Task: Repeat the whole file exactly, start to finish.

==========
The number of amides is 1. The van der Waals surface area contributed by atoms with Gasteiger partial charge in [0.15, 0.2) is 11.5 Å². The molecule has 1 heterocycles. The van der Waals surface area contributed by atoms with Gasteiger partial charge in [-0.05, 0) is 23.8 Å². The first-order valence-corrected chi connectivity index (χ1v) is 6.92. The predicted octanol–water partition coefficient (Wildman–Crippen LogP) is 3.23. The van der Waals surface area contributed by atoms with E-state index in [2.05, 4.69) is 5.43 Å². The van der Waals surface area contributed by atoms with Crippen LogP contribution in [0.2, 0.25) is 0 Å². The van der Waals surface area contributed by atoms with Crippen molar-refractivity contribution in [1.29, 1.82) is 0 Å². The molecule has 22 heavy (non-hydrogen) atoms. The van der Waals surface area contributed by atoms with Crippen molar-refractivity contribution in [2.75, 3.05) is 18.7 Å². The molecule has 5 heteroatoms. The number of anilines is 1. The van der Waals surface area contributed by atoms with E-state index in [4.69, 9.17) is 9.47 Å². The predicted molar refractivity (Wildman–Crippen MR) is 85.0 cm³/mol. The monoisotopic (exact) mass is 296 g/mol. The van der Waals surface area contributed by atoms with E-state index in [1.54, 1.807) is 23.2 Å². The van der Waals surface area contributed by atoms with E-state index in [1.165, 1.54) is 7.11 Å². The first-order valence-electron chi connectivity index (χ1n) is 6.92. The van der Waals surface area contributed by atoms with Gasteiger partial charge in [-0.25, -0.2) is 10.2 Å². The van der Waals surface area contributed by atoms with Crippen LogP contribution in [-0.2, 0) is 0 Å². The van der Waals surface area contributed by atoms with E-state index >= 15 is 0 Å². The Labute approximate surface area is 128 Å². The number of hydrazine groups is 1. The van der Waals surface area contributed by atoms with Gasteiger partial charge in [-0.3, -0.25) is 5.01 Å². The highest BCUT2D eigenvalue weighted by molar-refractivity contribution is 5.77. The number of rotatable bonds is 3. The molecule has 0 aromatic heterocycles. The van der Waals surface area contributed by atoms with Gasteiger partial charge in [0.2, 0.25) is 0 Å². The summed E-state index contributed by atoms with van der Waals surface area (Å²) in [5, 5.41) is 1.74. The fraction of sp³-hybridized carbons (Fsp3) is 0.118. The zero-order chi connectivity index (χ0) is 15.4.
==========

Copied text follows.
The number of amides is 1. The van der Waals surface area contributed by atoms with Gasteiger partial charge in [0.15, 0.2) is 11.5 Å². The molecule has 1 heterocycles. The van der Waals surface area contributed by atoms with Gasteiger partial charge in [-0.05, 0) is 23.8 Å². The first-order valence-corrected chi connectivity index (χ1v) is 6.92. The predicted octanol–water partition coefficient (Wildman–Crippen LogP) is 3.23. The van der Waals surface area contributed by atoms with E-state index in [2.05, 4.69) is 5.43 Å². The van der Waals surface area contributed by atoms with Crippen LogP contribution in [0.2, 0.25) is 0 Å². The van der Waals surface area contributed by atoms with Crippen molar-refractivity contribution in [1.29, 1.82) is 0 Å². The molecule has 22 heavy (non-hydrogen) atoms. The van der Waals surface area contributed by atoms with Crippen molar-refractivity contribution in [2.75, 3.05) is 18.7 Å². The molecule has 5 heteroatoms. The number of anilines is 1. The van der Waals surface area contributed by atoms with E-state index in [4.69, 9.17) is 9.47 Å². The predicted molar refractivity (Wildman–Crippen MR) is 85.0 cm³/mol. The monoisotopic (exact) mass is 296 g/mol. The van der Waals surface area contributed by atoms with E-state index in [1.54, 1.807) is 23.2 Å². The van der Waals surface area contributed by atoms with E-state index in [1.165, 1.54) is 7.11 Å². The first-order valence-electron chi connectivity index (χ1n) is 6.92. The van der Waals surface area contributed by atoms with Gasteiger partial charge in [-0.25, -0.2) is 10.2 Å². The van der Waals surface area contributed by atoms with Crippen LogP contribution in [-0.2, 0) is 0 Å². The van der Waals surface area contributed by atoms with E-state index >= 15 is 0 Å². The Labute approximate surface area is 128 Å². The number of hydrazine groups is 1. The van der Waals surface area contributed by atoms with Gasteiger partial charge in [-0.3, -0.25) is 5.01 Å². The highest BCUT2D eigenvalue weighted by molar-refractivity contribution is 5.77. The number of rotatable bonds is 3. The molecule has 0 aromatic heterocycles. The van der Waals surface area contributed by atoms with Gasteiger partial charge in [0.2, 0.25) is 0 Å². The summed E-state index contributed by atoms with van der Waals surface area (Å²) in [5, 5.41) is 1.74. The fraction of sp³-hybridized carbons (Fsp3) is 0.118. The zero-order chi connectivity index (χ0) is 15.4.